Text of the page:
France was being attacked by Germany then known as Prussia.  Verdun actually surrendered the same day that Danton’s speech was given.  Danton is lauding the efforts of the French people to fight for the principles of the Revolution.  The monarchies in the surrounding countries want to put down the Revolution for fear it could lead to the people in their countries also revolting.  Thus, Prussia, Austria, Spain and Russia all fought to help overthrow the French Revolution.

“One portion of our people will proceed to the frontiers, another will throw up entrenchments, and the third with pikes will defend the hearts of our cities.  Paris will second these great efforts. The commissioners of the Commune will solemnly proclaim to the citizens the invitation to arm and march to the defense of the country.”

In this speech, you can see a resemblance to the famous French National Anthem, the Marseillaise.”  The song was written in 1792 by Claude Joseph Rouget de Lisle in Strasbourg after the declaration of war by France against Austria.  One of the refrains from the song is:

  • Grab your weapons, citizens!
  • Form your battalions!
  • Let us march! Let us march!
  • May impure blood
  • Water our fields!

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“We ask that anyone refusing to give personal service or to furnish arms shall be punished with death.  We ask that a set of instructions be drawn up for the citizens to direct their movements. We ask that couriers be sent to all the departments to notify them of the decrees that you proclaim here.  The tocsin we are about to ring is not an alarm signal; it sounds the charge on the enemies of our country.  To conquer them we must dare, dare again, always dare, and France is saved!”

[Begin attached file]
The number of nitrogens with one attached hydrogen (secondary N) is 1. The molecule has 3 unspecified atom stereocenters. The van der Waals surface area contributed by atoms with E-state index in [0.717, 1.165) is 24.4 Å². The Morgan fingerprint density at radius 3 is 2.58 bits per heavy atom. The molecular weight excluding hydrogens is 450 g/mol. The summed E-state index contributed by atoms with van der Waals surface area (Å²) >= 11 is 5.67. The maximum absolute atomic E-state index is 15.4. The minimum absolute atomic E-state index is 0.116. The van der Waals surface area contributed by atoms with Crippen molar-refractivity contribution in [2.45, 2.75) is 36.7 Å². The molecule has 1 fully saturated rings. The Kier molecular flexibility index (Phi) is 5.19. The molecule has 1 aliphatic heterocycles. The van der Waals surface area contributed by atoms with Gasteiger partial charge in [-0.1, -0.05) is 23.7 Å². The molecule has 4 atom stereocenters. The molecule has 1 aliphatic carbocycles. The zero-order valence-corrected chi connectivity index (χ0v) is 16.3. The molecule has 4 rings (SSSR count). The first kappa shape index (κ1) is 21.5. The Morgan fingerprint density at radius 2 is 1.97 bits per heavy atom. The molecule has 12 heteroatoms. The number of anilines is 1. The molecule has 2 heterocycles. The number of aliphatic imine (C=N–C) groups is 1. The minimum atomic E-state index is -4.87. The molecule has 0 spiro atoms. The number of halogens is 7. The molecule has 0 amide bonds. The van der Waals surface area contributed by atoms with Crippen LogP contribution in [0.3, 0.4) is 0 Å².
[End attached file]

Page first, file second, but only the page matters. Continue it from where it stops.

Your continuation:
Danton wanted to impose harsh punishments for anyone refusing service to France.  France initially suffered a series of defeats by other countries.  Eventually, by rallying together, France went on the offensive and achieved many victories.  By defeating their enemies, they solidified the gains of the Revolution.  However, these victories also allowed Napoleon to gain power and become Emperor.  Not much difference really between and an Emperor and a King.   France might have gone two steps forward but they also went two steps back.

Danton’s concluding line was an exhortation to boldness and audacity.  “Dare, Dare and Always Dare!”  I have always admired these words and have tried to use them in my own life.  Consider what it means, if you will, when you try to apply them.  What are areas of your life where you have fears?  What areas where you need to be braver or bolder?  Where do you think you need to speak out more?  Where do you need to stand up for yourself more?  If you find many areas where you lack bravery, think of Danton’s speech.

Remember the line from the play Julius Caesar “Cowards die many times before their death, heroes only once.”  The following is a short one minute video I found online that captures the spirit of Danton’s lines.

 

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December 31, 2014 – New Year’s Eve!